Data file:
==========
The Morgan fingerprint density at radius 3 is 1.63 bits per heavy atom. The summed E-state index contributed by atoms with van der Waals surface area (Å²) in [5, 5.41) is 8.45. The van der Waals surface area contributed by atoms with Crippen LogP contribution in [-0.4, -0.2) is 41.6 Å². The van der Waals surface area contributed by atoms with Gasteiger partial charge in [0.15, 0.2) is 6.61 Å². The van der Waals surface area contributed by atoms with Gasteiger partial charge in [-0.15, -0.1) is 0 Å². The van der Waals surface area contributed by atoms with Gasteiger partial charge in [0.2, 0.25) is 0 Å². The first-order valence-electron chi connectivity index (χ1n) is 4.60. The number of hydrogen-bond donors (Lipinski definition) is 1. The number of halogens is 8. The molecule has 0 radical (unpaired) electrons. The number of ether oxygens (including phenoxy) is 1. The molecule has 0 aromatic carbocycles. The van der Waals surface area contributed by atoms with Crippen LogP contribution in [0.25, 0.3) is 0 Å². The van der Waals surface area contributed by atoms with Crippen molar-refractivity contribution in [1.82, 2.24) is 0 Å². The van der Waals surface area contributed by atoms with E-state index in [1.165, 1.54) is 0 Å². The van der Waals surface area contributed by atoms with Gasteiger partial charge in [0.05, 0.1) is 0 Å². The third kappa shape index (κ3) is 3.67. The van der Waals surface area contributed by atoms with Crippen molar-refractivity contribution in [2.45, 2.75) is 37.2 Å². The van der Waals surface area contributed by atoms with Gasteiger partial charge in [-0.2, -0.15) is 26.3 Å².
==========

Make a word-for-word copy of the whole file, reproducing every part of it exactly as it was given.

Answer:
The Morgan fingerprint density at radius 3 is 1.63 bits per heavy atom. The summed E-state index contributed by atoms with van der Waals surface area (Å²) in [5, 5.41) is 8.45. The van der Waals surface area contributed by atoms with Crippen LogP contribution in [-0.4, -0.2) is 41.6 Å². The van der Waals surface area contributed by atoms with Gasteiger partial charge in [0.15, 0.2) is 6.61 Å². The van der Waals surface area contributed by atoms with Gasteiger partial charge in [-0.15, -0.1) is 0 Å². The van der Waals surface area contributed by atoms with Gasteiger partial charge in [0.2, 0.25) is 0 Å². The first-order valence-electron chi connectivity index (χ1n) is 4.60. The number of hydrogen-bond donors (Lipinski definition) is 1. The number of halogens is 8. The molecule has 0 radical (unpaired) electrons. The number of ether oxygens (including phenoxy) is 1. The molecule has 0 aromatic carbocycles. The van der Waals surface area contributed by atoms with Crippen LogP contribution in [0.25, 0.3) is 0 Å². The van der Waals surface area contributed by atoms with Crippen molar-refractivity contribution in [1.82, 2.24) is 0 Å². The van der Waals surface area contributed by atoms with E-state index in [1.165, 1.54) is 0 Å². The van der Waals surface area contributed by atoms with Gasteiger partial charge in [0.05, 0.1) is 0 Å². The third kappa shape index (κ3) is 3.67. The van der Waals surface area contributed by atoms with Crippen molar-refractivity contribution in [2.45, 2.75) is 37.2 Å². The van der Waals surface area contributed by atoms with Gasteiger partial charge in [-0.2, -0.15) is 26.3 Å².